Maybe my story will help or give some perspective a bit. I played pro baseball and DI at Princeton, as a switch hitter, and I started it in high school! Most would consider that late. You and your son may be on to something..... I'll share more of my story.
I played around with switch hitting when I was around your son's age. When I got to high school, specifically between my sophomore and junior year, my coaches were very encouraging of me to switch hit. Here's what they saw and told me that contributed to their recommendation:
I was fast. Speed was one of my above average tools so they believed switch hitting could be an asset to my career, especially considering that I wanted to play college ball and pro ball.
I was a very good contact hitter and a good athlete so they thought the transition wouldn't be all that bad.
One of my assistant coaches played pro ball and was a switch hitter in his career so I was in a very supportive environment
Here's what happened:
I dove in full steam. I trained my lefty swing 2x as much as I did righty. I did dry hacks in my room/living room, took extra bp, whatever I needed to because initially, it felt awkward at times. People said my swing looked pretty good but I could feel that it was different. It did not feel as natural.
Over time, my swing got better, but not necessarily before I went through moments of struggle. In fact, I was even concerned that switch hitting junior/senior years was a bad time because if I struggled that would impact college coaches impression of me.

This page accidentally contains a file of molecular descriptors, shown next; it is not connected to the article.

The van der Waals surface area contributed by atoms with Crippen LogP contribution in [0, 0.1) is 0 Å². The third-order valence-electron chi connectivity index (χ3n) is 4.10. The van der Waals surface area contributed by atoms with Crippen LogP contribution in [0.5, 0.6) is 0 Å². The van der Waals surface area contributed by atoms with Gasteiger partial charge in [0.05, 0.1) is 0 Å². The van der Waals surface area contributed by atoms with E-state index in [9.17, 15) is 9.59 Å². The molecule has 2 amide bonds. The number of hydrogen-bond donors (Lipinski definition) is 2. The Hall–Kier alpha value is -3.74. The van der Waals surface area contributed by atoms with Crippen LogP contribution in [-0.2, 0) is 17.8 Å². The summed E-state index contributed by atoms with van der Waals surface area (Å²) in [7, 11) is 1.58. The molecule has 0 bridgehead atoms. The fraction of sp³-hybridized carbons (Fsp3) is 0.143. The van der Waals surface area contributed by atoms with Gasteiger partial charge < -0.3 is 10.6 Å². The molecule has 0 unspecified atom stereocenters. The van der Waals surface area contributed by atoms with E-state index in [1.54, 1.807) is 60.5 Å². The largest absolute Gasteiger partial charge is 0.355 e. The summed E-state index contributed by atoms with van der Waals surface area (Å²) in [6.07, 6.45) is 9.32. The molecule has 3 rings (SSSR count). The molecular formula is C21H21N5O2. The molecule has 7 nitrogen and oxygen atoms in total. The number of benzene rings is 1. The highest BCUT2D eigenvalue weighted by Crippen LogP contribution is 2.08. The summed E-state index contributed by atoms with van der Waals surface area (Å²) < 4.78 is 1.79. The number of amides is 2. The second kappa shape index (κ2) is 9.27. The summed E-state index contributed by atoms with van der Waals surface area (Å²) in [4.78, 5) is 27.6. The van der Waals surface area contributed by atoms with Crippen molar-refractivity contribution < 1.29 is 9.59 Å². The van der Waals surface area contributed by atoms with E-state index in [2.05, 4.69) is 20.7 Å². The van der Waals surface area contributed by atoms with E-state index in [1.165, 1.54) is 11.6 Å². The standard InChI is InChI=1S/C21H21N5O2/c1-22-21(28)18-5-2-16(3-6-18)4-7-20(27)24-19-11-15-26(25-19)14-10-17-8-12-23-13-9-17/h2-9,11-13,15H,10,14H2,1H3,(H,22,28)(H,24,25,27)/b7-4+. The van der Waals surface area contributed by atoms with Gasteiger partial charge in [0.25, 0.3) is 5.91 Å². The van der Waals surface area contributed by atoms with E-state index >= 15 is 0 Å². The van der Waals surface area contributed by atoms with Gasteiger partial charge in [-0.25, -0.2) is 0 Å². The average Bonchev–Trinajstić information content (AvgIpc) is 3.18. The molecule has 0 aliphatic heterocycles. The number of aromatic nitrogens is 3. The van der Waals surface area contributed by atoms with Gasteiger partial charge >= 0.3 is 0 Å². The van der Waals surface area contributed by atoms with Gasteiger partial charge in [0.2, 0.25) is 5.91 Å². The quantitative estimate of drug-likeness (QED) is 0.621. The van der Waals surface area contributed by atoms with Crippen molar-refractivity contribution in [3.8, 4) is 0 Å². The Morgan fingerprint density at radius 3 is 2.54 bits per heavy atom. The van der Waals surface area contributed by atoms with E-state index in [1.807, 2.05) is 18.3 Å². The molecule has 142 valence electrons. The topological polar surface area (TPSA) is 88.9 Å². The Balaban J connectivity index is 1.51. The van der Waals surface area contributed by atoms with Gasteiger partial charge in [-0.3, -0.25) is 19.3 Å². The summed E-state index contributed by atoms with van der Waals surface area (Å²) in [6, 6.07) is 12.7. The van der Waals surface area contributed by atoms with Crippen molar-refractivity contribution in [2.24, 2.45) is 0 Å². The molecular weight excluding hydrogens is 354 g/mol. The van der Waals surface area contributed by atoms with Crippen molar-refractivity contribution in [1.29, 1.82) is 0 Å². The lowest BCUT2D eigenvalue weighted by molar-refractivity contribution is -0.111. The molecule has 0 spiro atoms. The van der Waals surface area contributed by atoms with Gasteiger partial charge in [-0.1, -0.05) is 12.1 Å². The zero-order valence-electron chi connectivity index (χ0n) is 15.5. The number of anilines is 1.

Well, I continued with it. It didn't matter if I struck out 3x in a game, if a righty was on the mound, I was hitting lefty. Eventually, switch hitting became one of the greatest assets of my career.
As you're considering whether to have your son switch hit, now is a great time. I think much of it is perspective. You and your son can work on something and potentially discover an asset to his game. But that's the thing... I believe at some point, it should be clear that his lefty swing does, in fact, add value to his game.
Things like above average speed, more pop from the left side, better plate discipline because of his eye-dominance, etc.
I played with guys in college who came in as freshman switch hitters and graduated as righty hitters only. From my vantage point, switch hitting just made them different but not necessarily better or brought more value. When they realized that hitting lefty was taking time away from making their righty swings better, their value increased. But again, if you and your son discover there to be some value to hitting lefty, go for it and go for it ALL IN.
Again, I just wanted to share with you my story and how things turned out from a former player's perspective who went through that transition within my game... best decision of my career!
And feel free to message me with any specific questions regarding the switch hitting process/journey.
Hope that helps some.